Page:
Kyle 19:16
Well, you let us read hard ice early. It was really just fantastic. I love apocalypse. And I think we’re in the midst of starting around here in the world. I love it. And it was refreshing and somehow just perfect the way it flowed. And there’s a love story there. But I’m sure you’ve done it 100 times already. But if you could give you a little synopsis for us to share with everybody have Heart Eyes. 

Dennis Hopeless 19:38
It’s actually really hard book to elevator pitch, but I have gotten better at it, I think. Yeah, it’s like a post apocalyptic Romeo and Juliet. These two young people meet sort of inexplicably on the road that no one’s supposed to be on because humans have to hide on the ground because these crazy Lovecraftian monsters that eat your sanity that have taken over the world and destroyed human civilization, and so you don’t meet people, like people survive in pockets of whoever they in Get up with and this kid needs this girl. And it’s the first time he’s seen anyone his age that he could possibly be interested in, in years. Like he just sees his family. And to him she is like everything he’s ever wanted. And like he’s falling in love with her. And she’s amazing. But all his family sees is like a Manic Pixie nightmare, it comes to eat them all. And so that’s where we start. That’s the first issue. And that’s what I have to pitch because the book goes so insane, starting with issue two, and heads and all sorts of crazy directions. But yeah, at its heart, it’s a love story. And these two characters meeting at the end of the world, and trying to figure out how to be together.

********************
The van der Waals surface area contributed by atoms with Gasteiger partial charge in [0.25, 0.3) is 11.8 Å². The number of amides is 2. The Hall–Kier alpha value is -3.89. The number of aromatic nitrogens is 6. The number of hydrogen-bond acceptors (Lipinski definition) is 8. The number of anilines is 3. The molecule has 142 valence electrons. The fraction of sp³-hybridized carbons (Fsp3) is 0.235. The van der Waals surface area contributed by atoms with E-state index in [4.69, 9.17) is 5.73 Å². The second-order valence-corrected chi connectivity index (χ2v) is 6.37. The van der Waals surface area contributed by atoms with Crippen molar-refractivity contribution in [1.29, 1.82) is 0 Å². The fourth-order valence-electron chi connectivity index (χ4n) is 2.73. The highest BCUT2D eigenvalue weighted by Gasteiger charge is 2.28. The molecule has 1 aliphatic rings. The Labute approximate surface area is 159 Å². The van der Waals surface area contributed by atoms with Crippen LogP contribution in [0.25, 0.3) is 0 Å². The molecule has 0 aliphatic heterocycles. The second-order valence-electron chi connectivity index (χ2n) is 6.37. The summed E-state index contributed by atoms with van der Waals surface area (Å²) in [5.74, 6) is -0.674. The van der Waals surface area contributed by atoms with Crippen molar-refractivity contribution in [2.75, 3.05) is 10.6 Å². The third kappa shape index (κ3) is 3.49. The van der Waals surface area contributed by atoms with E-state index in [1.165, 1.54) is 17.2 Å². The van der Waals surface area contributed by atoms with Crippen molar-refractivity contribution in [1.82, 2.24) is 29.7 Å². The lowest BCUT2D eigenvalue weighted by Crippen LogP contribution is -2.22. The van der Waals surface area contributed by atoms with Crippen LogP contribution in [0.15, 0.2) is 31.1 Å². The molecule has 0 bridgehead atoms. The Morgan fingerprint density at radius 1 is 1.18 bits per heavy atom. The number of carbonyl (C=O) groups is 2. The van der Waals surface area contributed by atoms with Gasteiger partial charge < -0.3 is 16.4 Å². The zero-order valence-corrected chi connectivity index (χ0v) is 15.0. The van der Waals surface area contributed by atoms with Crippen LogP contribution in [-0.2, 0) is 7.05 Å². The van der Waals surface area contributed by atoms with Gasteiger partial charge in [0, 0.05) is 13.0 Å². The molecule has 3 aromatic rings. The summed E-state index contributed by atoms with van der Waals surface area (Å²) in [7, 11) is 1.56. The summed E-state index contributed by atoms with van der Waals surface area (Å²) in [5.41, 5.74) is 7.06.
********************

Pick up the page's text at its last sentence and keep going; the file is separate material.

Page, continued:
Jeremiah 20:33
That being said, in the state of the world right now, I would totally be with Rico’s family, like, what do you do?

Dennis Hopeless 20:39
Oh, yeah, no, not necessarily. It’s insane that she was alone and alive. And there’s obviously something going on there. But also, because grandfather points out at one point, like the kids gotta live a life like can’t protect him forever, right? Forever. He’s growing up. And that’s one of the most interesting things I think about Rico is, he’s alive because his family kept him alive, right? He was a kid, and the most vulnerable, so all of their energy was kept into keeping him alive. All of the rules are based on keeping him alive. And now he has an opportunity to break those rules and be a teenager and go start is on life. No one wants that to happen. Because you know, before they had those rules, people died.

Jeremiah 21:19
Gestures wildly. So heart eyes is coming out through Vault. And I was curious why you chose to bring it out through Vault as opposed to like, boom, or image or aftershock or any of the independence,

Dennis Hopeless 21:31